The Swallowtail lighthous
The Swallowtail lighthouse as viewed from Pettes Cove
The Swallowtail Lighthouse This lighthouse is famous the world over and is photographed by photographers from around the world. It has become a passion of many to capture that perfect picture. I have managed to take more then a few of my own pictures. If you have ever wondered what it's like to be a lighthouse keeper on a remote point of land and you're fit enough to take a bit of a hike and walk down long staircase,plan to go the island and take a tour of the area around the lighthouse. ( You will want to visit the whole island , there is much more to see) The lighthouse and foghorn is automated now but the sights, smells and sounds are unbelievably beautiful. The Bay of Fundy looks different every day. From the rocky cliffs where the lighthouse is perched you look down into herring weirs which attract seals, seabirds, eagles (bald eagles can be seein in July), dolphins, porpoises, and whales. You can also see and hear minke whales. I asked around for a little bit of history about this lighthouse .Swallowtail Lighthouse is located in the community of North Head and can be seen from the ferry crossing. It was established in 1860 and although refurbished in 1980, still maintains its original tower. At one time the lighthouse had a lot of windows, and it contained furniture and was open to the public. It has been closed for many years, which is indeed our loss.I spoke briefly with a lady in our community Laurel H. who grew up in at lighthouse.She was two years old when she and her older brother moved to the lighthouse keepers cottage in 1961. She lived there until she graduated from highschool in 1978. Her family stayed on until her father retired in 1986. Growing up in the lighthouse was not without its challenges. Life was not particularly private. Often visitors to the lighthouse would stop in, asking directions and for glasses of water. Daily they receiving phone calls from island residents asking if “ the ferry was coming yet “ ( The ferry arrives around the point of the lighthouse ) I guess If the ferry was late people got a tad impatient . I asked Laurel what it was like to hear that fog horn blow. She said that after awhile they got used to it and it didn’t even hear it after awhile. She said that they would have to stop and listen to see if it was actually blowing One of the duties her parents had was to call in the weather twice a day .This lighthouse was a 2-man lighthouse since of course they had to be on duty 24 hours a day . A family by the last name of French lived in the duplex on the other side of them. I have visited the lighthouse and it is not an easy place to get to . you have to drive up the lighthouse road and once you reach the top of the hill you have to park your car. Then it a trip down 54 stairs, across a wooden footbridge and then up a 1000' path.
The steps down to the bridge that goes across to the lighthouse .
The footbridge from the side. (sorry I do not have a clearer picture)
A view of the lighthouse and the lightkeepers house and the barn.Note the boat is leaving North head for the mainland .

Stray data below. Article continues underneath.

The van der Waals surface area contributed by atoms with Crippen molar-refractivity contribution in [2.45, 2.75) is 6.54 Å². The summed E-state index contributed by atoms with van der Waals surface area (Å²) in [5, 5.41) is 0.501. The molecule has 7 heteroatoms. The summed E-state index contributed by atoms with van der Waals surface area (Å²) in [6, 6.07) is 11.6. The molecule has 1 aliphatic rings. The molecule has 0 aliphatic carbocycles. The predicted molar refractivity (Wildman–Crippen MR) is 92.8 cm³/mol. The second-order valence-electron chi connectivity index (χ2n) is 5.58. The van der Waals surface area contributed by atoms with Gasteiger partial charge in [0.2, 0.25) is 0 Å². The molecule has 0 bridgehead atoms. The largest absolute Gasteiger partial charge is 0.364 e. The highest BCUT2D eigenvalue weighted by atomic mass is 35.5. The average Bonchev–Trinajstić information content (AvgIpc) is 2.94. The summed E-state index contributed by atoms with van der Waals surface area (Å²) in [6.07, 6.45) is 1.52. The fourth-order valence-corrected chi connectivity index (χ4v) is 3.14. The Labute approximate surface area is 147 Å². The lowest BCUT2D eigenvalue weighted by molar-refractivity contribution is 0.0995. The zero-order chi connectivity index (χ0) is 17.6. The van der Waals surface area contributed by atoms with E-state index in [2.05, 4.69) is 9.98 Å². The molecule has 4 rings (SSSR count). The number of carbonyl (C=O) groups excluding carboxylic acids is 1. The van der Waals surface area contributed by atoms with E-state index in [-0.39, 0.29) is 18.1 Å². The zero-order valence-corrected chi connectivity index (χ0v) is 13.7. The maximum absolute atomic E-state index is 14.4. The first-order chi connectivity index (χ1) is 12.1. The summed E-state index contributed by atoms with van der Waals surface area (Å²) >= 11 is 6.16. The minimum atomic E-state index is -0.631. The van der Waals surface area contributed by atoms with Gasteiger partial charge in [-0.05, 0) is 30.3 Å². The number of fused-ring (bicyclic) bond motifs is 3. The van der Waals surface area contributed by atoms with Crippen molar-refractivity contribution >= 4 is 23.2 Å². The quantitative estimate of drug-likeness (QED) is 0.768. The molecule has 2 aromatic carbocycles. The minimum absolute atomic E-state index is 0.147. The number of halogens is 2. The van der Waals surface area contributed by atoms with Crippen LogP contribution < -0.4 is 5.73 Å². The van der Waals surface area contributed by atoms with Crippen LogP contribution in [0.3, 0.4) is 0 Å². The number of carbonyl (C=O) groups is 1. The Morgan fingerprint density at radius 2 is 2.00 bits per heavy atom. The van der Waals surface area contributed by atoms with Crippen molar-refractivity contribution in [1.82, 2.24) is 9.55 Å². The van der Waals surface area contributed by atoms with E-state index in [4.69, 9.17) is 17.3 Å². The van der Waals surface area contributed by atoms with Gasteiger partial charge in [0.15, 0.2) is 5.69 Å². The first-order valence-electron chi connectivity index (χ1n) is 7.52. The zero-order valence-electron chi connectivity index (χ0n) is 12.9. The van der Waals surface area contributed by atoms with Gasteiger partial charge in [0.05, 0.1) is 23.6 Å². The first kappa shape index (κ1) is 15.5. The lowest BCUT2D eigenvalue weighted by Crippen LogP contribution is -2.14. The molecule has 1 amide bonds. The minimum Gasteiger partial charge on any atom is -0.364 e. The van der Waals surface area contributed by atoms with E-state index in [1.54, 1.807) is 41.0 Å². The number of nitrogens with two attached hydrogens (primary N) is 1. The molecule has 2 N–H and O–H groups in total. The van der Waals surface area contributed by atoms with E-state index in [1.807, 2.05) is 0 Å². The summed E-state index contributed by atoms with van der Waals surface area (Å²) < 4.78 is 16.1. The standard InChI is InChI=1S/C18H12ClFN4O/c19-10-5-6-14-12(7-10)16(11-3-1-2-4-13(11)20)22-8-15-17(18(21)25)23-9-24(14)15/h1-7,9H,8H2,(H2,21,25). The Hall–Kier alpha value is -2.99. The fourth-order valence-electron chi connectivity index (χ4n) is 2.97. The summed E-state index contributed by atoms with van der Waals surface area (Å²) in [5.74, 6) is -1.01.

A Closeup of the lighhouse keepers cottage and barn.
In 1986 the light house was automated . For a few years after that a family took over the house and operated it as a bed and breakfast . They stopped operation in 2003 I believe. It was a charming placeBut not feasible to run because of the weather . A warning on an old brochure explains it all .“One thing you should be aware of... we are located at a lighthouse that is fully operational so depending on the weather the foghorn may be blowing” And of course are sitting in fog . I have had family visit the island but we could not take them sight seeing because the entire island was shrouded infog. . These days they lighthouse is looked after by the island and the Rotary Club volunteers .They painted the lighthouse and the lighthouse keepers cottage in 2004 Presently the village is considering tenders for people to operate a bed and breakfast once again .
Some details about the lighthouseTower Height:53Height of Focal Plane:122Characteristic and Range:White 4-second flash every 6 seconds; visible for 12 nautical miles.Description of Tower:White, octagonal wooden tower with red lantern.This light is operationalOther Buildings? :Keeper's house.Date Established:1860DatePresent TowerBuilt:1860Date Automated:1986Fog Signal:Automated horn, ne 2-second blast every 20 seconds.Current Use: Active aid to navigation, bed and breakfast inn.Open To Public?Inn and grounds.Directions:
From Highway 1 between St.Stephen and Saint John, take the road to Blacks Harbour and the ferry terminal. For ferry schedules, call (506) 662-3606. As you approach Grand Manan you will see the inn and lighthouse on the right. When leaving the ferry area on Grand Manan, turn right on Pettess Cove Road, then left on Old Airport Road for about 0.5 miles; turn on Lighthouse Road and follow to the end. It is a 10-minute walk to the lighthouse, including about 52 steps down to a wooden footbridge that crosses the chasm that separating the "mainland" from the rock on which the lighthouse stands.
There have been hundreds of photos of the lighthouse , but this is a personal favorite of one that I took myself.